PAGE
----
Fragility Analysis of Phase III Trials Supporting FDA Approval of Anticancer Drugs


Key Points

  • The median fragility index among all trials analyzed was 2.
  • In several trials, the number of patients lost to follow-up was greater than the fragility index.

In an analysis reported in The Lancet Oncology, Del Paggio and Tannock found that many phase III trials supporting U.S. Food and Drug Administration (FDA) approval of anticancer drugs have a low fragility index—a measure of how many people in a study would have had to have a different outcome in order for the findings to become not statistically significant—indicating a lack of robustness in the demonstration of superiority over control treatments.

The analysis included 17 phase III trials resulting in FDA approval of drugs between January 2014 and December 2018. The trials had to be two-arm studies with 1:1 randomization that showed significant positive primary outcome results for a time-to-event outcome in the intention-to-treat population.

As stated by the investigators, “The fragility index was calculated from a two by two contingency table by the iterative addition of an event to the experimental group (defined as the group with the smaller number of events in positive trials) and concomitant subtraction of a nonevent from that same group, thereby maintaining a constant total number of events plus nonevents, until positive significance (defined as P < .05) was lost.”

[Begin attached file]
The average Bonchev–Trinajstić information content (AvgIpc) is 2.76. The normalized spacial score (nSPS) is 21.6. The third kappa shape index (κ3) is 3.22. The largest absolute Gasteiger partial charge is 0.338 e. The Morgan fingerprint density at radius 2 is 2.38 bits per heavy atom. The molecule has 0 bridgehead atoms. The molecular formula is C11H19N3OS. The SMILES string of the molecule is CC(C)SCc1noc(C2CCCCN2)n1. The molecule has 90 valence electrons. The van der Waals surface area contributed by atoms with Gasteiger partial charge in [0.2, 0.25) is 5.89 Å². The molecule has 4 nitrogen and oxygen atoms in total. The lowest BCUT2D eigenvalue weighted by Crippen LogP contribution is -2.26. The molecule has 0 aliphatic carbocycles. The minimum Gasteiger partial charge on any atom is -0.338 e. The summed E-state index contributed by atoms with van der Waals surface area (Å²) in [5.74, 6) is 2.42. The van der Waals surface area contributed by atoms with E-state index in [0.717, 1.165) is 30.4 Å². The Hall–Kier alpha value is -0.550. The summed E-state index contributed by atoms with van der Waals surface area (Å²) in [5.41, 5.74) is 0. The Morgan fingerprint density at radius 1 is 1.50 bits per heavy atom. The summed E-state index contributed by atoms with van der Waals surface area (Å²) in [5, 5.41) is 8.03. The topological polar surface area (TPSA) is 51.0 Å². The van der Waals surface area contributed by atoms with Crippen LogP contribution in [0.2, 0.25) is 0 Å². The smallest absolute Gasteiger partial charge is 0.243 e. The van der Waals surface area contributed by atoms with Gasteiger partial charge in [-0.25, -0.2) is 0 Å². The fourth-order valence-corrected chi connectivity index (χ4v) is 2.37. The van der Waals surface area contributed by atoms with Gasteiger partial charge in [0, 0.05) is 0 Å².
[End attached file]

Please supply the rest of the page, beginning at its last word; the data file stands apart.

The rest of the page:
Fragility Analysis

The median fragility index for the 17 studies was 2 (interquartile range = 0–27); that is, a median of two events was required to change the results of the analysis from significant to nonsignificant. The fragility index was ≤ 2 in nine (53%) of the trials, with the fragility index in these trials being ≤ 1% of the entire sample size. In five trials (29%), the number of patients lost to follow-up was greater than the fragility index.

The investigators concluded, “Many phase III randomized controlled trials supporting FDA-approved anticancer drugs have a low fragility index, challenging confidence for concluding their superiority over control treatments. Although not a measure of effect, the fragility index might provide an additional means of assessing the robustness of clinical trial data.”

Ian F. Tannock, MD, of the Division of Medical Oncology, Princess Margaret Cancer Centre, Toronto, is the corresponding author for The Lancet Oncology article.

Disclosure: The investigators reported that there was no funding source for this study. For full disclosures of the study authors, visit

The content in this post has not been reviewed by the American Society of Clinical Oncology, Inc. (ASCO®) and does not necessarily reflect the ideas and opinions of ASCO®.